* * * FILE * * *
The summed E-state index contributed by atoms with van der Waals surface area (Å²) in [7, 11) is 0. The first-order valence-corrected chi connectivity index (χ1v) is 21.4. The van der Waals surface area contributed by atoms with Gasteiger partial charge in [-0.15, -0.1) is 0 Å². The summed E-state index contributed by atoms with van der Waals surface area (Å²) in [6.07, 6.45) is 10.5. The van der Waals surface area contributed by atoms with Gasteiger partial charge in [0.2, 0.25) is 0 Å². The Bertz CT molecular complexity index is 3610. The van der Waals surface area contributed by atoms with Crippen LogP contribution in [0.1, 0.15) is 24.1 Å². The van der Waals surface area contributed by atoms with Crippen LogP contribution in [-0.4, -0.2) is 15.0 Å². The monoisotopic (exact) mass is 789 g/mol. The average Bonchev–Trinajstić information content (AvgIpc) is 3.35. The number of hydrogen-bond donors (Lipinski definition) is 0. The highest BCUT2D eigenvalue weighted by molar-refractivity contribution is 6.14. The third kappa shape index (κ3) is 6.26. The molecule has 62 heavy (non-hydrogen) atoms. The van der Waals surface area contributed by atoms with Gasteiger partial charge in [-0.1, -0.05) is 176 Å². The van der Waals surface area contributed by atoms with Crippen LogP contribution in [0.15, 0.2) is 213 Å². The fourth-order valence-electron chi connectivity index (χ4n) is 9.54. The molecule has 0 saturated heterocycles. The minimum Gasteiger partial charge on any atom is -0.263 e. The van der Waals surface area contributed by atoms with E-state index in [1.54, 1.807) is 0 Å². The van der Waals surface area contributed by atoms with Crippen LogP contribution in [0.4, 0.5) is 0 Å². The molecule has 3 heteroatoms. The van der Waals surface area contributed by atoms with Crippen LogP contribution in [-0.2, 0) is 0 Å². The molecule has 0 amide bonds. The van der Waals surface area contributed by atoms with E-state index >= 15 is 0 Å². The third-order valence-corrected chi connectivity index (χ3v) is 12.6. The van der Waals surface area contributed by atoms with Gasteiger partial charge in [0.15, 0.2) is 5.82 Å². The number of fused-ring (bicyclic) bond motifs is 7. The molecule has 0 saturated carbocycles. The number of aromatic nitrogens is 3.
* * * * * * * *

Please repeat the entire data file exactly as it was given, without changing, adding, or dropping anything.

The summed E-state index contributed by atoms with van der Waals surface area (Å²) in [7, 11) is 0. The first-order valence-corrected chi connectivity index (χ1v) is 21.4. The van der Waals surface area contributed by atoms with Gasteiger partial charge in [-0.15, -0.1) is 0 Å². The summed E-state index contributed by atoms with van der Waals surface area (Å²) in [6.07, 6.45) is 10.5. The van der Waals surface area contributed by atoms with Gasteiger partial charge in [0.2, 0.25) is 0 Å². The Bertz CT molecular complexity index is 3610. The van der Waals surface area contributed by atoms with Crippen LogP contribution in [0.1, 0.15) is 24.1 Å². The van der Waals surface area contributed by atoms with Crippen LogP contribution in [-0.4, -0.2) is 15.0 Å². The monoisotopic (exact) mass is 789 g/mol. The average Bonchev–Trinajstić information content (AvgIpc) is 3.35. The number of hydrogen-bond donors (Lipinski definition) is 0. The highest BCUT2D eigenvalue weighted by molar-refractivity contribution is 6.14. The third kappa shape index (κ3) is 6.26. The molecule has 62 heavy (non-hydrogen) atoms. The van der Waals surface area contributed by atoms with Gasteiger partial charge in [-0.1, -0.05) is 176 Å². The van der Waals surface area contributed by atoms with Crippen LogP contribution in [0.15, 0.2) is 213 Å². The fourth-order valence-electron chi connectivity index (χ4n) is 9.54. The molecule has 0 saturated heterocycles. The minimum Gasteiger partial charge on any atom is -0.263 e. The van der Waals surface area contributed by atoms with E-state index in [1.54, 1.807) is 0 Å². The van der Waals surface area contributed by atoms with Crippen LogP contribution in [0.4, 0.5) is 0 Å². The molecule has 3 heteroatoms. The van der Waals surface area contributed by atoms with Crippen LogP contribution in [-0.2, 0) is 0 Å². The molecule has 0 amide bonds. The van der Waals surface area contributed by atoms with E-state index >= 15 is 0 Å². The third-order valence-corrected chi connectivity index (χ3v) is 12.6. The van der Waals surface area contributed by atoms with Gasteiger partial charge in [0.15, 0.2) is 5.82 Å². The number of fused-ring (bicyclic) bond motifs is 7. The molecule has 0 saturated carbocycles. The number of aromatic nitrogens is 3.